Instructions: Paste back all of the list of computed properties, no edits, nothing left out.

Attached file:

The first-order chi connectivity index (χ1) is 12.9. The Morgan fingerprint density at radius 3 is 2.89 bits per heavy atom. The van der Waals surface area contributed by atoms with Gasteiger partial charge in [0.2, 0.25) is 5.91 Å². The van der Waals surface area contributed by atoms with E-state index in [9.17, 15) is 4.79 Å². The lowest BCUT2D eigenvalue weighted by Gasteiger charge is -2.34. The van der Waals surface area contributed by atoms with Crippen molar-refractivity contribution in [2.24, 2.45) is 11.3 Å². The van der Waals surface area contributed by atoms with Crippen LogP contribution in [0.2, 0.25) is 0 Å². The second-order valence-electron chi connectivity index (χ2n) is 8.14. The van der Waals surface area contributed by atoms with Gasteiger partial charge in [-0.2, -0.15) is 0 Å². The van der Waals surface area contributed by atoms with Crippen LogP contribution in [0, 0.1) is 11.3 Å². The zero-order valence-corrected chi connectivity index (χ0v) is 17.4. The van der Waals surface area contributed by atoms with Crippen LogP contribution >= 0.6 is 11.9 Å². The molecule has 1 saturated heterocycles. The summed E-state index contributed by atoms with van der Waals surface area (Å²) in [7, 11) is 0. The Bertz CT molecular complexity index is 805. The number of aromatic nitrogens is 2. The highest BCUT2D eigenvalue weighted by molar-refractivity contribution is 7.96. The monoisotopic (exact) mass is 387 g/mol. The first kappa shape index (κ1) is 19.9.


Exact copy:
The first-order chi connectivity index (χ1) is 12.9. The Morgan fingerprint density at radius 3 is 2.89 bits per heavy atom. The van der Waals surface area contributed by atoms with Gasteiger partial charge in [0.2, 0.25) is 5.91 Å². The van der Waals surface area contributed by atoms with E-state index in [9.17, 15) is 4.79 Å². The lowest BCUT2D eigenvalue weighted by Gasteiger charge is -2.34. The van der Waals surface area contributed by atoms with Crippen molar-refractivity contribution in [2.24, 2.45) is 11.3 Å². The van der Waals surface area contributed by atoms with Crippen LogP contribution in [0.2, 0.25) is 0 Å². The second-order valence-electron chi connectivity index (χ2n) is 8.14. The van der Waals surface area contributed by atoms with Gasteiger partial charge in [-0.2, -0.15) is 0 Å². The van der Waals surface area contributed by atoms with Crippen LogP contribution in [0, 0.1) is 11.3 Å². The zero-order valence-corrected chi connectivity index (χ0v) is 17.4. The van der Waals surface area contributed by atoms with Crippen LogP contribution >= 0.6 is 11.9 Å². The molecule has 1 saturated heterocycles. The summed E-state index contributed by atoms with van der Waals surface area (Å²) in [7, 11) is 0. The Bertz CT molecular complexity index is 805. The number of aromatic nitrogens is 2. The highest BCUT2D eigenvalue weighted by molar-refractivity contribution is 7.96. The monoisotopic (exact) mass is 387 g/mol. The first kappa shape index (κ1) is 19.9.